Chris Kiefert was a huge success at the poker tables, but he needed something more to be truly happy. He’s since transitioned to being an Executive Performance Coach and you can get his assistance at christkiefert.com. To understand why he made the transition, and what advice he can offer others, our Becky Liggero Fontana caught up with him after his talk at iGaming NEXT Online.
Deciding to pursue a new passion didn’t happen overnight, Kiefert told us. “This was a long transition, it was exactly like when I first started playing poker; it took me a while to realize that that was what I really wanted to do, he said. “It started when I was coaching poker players, and I enjoyed doing that, but again I hadn’t made or connected the dots yet. And it was quite strange because I was struggling for a while being unfulfilled in poker. Actually I was sitting every day, going through the solvers, you know all the problems, and it just didn’t feel I was adding any sort of value or, to society in any way, it was just you know using this intelligence in a way that wasn’t very useful anymore. Like my life ethos had surpassed the profession really.
Kiefert was focusing on improving himself, and realized he was happiest when he was helping others. “And with all the videos, I was learning at self-development and, you know it was something that I was just naturally very passionate about without almost realizing,” he said. “And I was lucky, I had a few moments where I just got very emotional when I saw other people happy or achieving their goals, and it happened once and I didn’t really realize what was happening. Then it happened again and I thought, ‘Alright this is really strange, what’s going on here,’ cuz I’ve never felt this joy whenever I’ve achieved anything. So it was a very strange revelation, and I thought, ‘Okay well how can I get paid to help other people, that’s what I would like to do.’”
There may be no better time to focus on self-improvement than right now, when we are all adapting to the world created by the Covid-19 pandemic, and many of us are working from home or furloughed. But to succeed, Kiefert suggested it takes the right mentality. “You have to focus on what you can control, and what you can control is how you see things,” he said. “So I would ask myself what’s great about this, what is it that I really like about this, what is it about this situation that I can get something out of that I just could not have done if this hadn’t have happened. You know, if you have extra time you can learn some courses, you could come out of this where you actually propelled yourself in front of everybody else because you spent hours at home taking online courses at whatever it is you do. You come out at the end a year, a year and a half later where are you compared to everyone else. I mean there’s so much opportunity here to grow, learn, I mean even if you just help other people it will have been a worthwhile experience.”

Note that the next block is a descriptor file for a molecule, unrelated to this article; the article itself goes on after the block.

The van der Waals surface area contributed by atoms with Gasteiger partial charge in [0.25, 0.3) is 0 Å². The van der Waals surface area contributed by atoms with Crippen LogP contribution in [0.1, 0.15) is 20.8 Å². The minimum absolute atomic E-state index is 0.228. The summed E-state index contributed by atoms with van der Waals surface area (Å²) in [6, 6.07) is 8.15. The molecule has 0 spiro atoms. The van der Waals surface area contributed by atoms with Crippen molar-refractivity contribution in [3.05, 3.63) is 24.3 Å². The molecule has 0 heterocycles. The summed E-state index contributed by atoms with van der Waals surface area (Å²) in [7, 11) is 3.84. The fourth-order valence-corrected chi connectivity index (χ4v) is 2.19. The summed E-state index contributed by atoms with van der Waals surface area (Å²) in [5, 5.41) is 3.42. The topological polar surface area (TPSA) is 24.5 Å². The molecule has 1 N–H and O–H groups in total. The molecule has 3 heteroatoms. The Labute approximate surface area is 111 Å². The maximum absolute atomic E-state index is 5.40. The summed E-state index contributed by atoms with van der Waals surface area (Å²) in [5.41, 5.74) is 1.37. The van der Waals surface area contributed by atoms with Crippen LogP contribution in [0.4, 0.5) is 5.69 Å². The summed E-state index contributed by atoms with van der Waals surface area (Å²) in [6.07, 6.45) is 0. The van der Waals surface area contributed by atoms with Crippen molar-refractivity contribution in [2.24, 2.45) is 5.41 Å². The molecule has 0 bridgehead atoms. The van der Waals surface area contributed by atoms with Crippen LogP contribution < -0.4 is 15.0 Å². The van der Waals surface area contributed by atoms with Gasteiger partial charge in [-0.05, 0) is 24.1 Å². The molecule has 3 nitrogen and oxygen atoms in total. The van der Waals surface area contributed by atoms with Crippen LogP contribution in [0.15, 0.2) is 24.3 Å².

Change doesn’t happen overnight, and you can’t just set a lofty goal and expect to achieve it without a lot of effort. “This is exactly what happens with people and you know this New Year’s Resolution type thing,” he said. “You get a new year, a new start, I want to conquer the world, and it’s like right, I’m going to lose 10 kilos in two weeks or something, you know this kind of thing where people are setting goals that are realistically just way too high, and they’re not actually the type of people, they don’t have that identity yet. You know, you can’t go from never going to the gym to suddenly being the type of person that’s healthy, you have to become someone who’s healthy. The goal isn’t really losing ten kilograms, the goal is to become the healthy person, and that person will just lose 10 kilos because they’re doing all the small habits that take them there. So this is where a lot of people fail, I think it’s really important to try and think about who you want to be, more than the goals that you set, because if you know who you want to be, you can start building the habits to become that person, and the goals will generally fall in place.”
Rewards are an important part to staying motivated, and achieving the goals that we set. Kiefert gave advice on how to find the rewards that work best for you. “It depends what motivates you, so you have to be aware of what’s really going to drive you to succeed,” he said. “And it can be simple rewards, so I mean, they did a study on this, and someone used to make sales calls, would move a paperclip from one jar to the other jar, and he would have a hundred clips in one jar, and then once he’s finished all his calls, and that he would feel very rewarded, that was like a rewarding thing to do.
Paperclips aren’t going to work for everyone though. “But I would say also to know what your motivators are,” he added. “So for me early, it was money. So when that was coming and when I was winning the competitions, the races, I mean that’s what really drove me. And I enjoyed the game, but if you don’t have those rewards or these other motivators it’s, you’re not really going to put that work ethic in I don’t think, I think it really helps with the work ethic.”
Kiefert was kind enough to share with us a short guide on being a better “Remote Work,” which you can access here. If you want to reach out to him and get more great advice, his email is [email protected]